By Simon Hart in Japan
"He's so good-looking I don't know whether to kick him or kiss him." Those were the reported words of one Argentina player at the 1998 FIFA World Cup in France, words which, apocryphal or not, convey neatly the celebrity-footballer status of the Manchester United FC midfield player.
This is a man whose departure for these finals was preceded by a €550,000 party for famous faces at his home - and whose arrival here was greeted by scores of screaming Japanese teenagers. Young men from the Far East to his native east London mimic his mohican haircut. A hit British film about women's football, 'Bend It Like Beckham', trades on his name. Only today FIFA responded to criticism of their World Cup ball, the adidas Fevernova™, by relaying Beckham's recorded commendation to journalists.
How times change. Four years ago Beckham was the easy scapegoat for England's World Cup exit against the Argentines. His sending-off early in the second half, after flicking a retaliatory foot at Diego Simeone, helped turned a thrilling last-16 match the South Americans' way. On his return to England, an effigy of the player was hung outside a pub near his childhood home.
Aside from the Argentina game, the French World Cup held mixed experiences for the then 22-year-old. Left out of the opening match against Tunisia by coach Glenn Hoddle - who had questioned his focus - he appeared as a substitute in the next match against Romania, before scoring his first international goal with a sublime free-kick against Colombia.
It was another of his free-kicks, of course, which earned England their place in the finals, the last-minute equaliser in a 2-2 draw with Greece - his third goal in seven qualifying matches. By then Beckham had become England's captain, and also their talisman. His importance to Sven-Göran Eriksson's side is such that the broken bone in his foot he sustained in April was front-page news.
'One of the best'
The injury came just as Beckham was rediscovering his best form after spending the winter months on the bench at Old Trafford - his manager Sir Alex Ferguson considered him drained by his efforts in England's qualifying campaign. Eriksson said at the time: "He's extremely important as a captain, and one of the best players in the world today. If it's only a small chance that he can play, you should take it."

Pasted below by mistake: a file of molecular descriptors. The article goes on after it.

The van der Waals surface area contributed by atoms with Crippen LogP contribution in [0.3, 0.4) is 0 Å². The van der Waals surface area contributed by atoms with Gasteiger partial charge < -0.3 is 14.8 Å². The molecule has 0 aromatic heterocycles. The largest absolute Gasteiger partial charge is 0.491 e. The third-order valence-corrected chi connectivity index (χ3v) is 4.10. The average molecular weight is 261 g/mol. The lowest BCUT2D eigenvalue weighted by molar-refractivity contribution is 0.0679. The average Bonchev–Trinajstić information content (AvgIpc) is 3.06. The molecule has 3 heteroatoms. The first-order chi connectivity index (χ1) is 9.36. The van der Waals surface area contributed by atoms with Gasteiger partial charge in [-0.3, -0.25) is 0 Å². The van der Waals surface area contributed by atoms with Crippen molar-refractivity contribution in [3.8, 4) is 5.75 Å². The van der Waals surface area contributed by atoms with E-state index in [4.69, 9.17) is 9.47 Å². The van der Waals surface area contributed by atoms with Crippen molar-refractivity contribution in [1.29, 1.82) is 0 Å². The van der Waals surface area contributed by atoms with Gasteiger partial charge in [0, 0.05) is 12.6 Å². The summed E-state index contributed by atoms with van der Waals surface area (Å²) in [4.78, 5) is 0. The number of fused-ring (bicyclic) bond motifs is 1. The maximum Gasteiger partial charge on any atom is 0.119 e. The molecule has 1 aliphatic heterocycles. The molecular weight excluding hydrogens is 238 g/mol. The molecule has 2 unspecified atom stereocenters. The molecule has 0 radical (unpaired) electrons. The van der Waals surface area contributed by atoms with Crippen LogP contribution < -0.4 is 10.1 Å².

Such is the way England play under Eriksson, releasing the ball quickly to fast front men, the precision of Beckham's right boot is integral. Steven Gerrard offered a decent impersonation in the friendly defeat of Paraguay before the finals but his injury has only enhanced Beckham's importance. This is why he took the field against Sweden only "90 per cent fit" (and to the delight of the Japanese spectators whose flashing cameras illuminated the stands as he took his first corner, which led to Sol Campbell's goal). Blessed with tremendous stamina, the England captain lasted 63 minutes but hopes to make more of an impact tomorrow.
Beckham is desperate to help make up for the disappointment of England's performance against the Swedes - "We need to remind people that we can play football. Somehow we didn't do it on Sunday" - but his fitness worries recall the problems of Bryan Robson, another former United and England midfield player, whose involvement in the 1986 and 1990 tournaments was curtailed by injuries. "I expected to last 90 minutes in the last match and obviously didn't, but I am expecting to on Friday," he said. "I could probably get by on 95 per cent and I feel 95 per cent now."
Temperature will be high
His participation against Argentina will only add spice to a meeting whose history - from the hand of Maradona to the heel of Beckham - demands another highly charged encounter. Sapporo may be home to an annual snow festival, and on the cooler northern island of Hokkaido, but the temperature will be high on the pitch. He has not forgotten the manner in which the Argentinians celebrated victory four years ago. "They were standing up and taking their shirts off and we were out of the competition and waiting there with our families. To see that going on was upsetting," he recalled.
And while Beckham said there were "no hard feelings" with Simeone, he did give the English press the words they wanted in the build-up to the match when he hinted at Argentina's underhand tactics. "There are certain teams and certain players who are a lot more cunning than a lot of English players. I'm not saying they're cheats but there's a way of doing it." Simeone's theatrical fall after his brush with Beckham in Saint-Etienne was an obvious example of this cunning. He can expect more kicks than kisses again in Sapporo.
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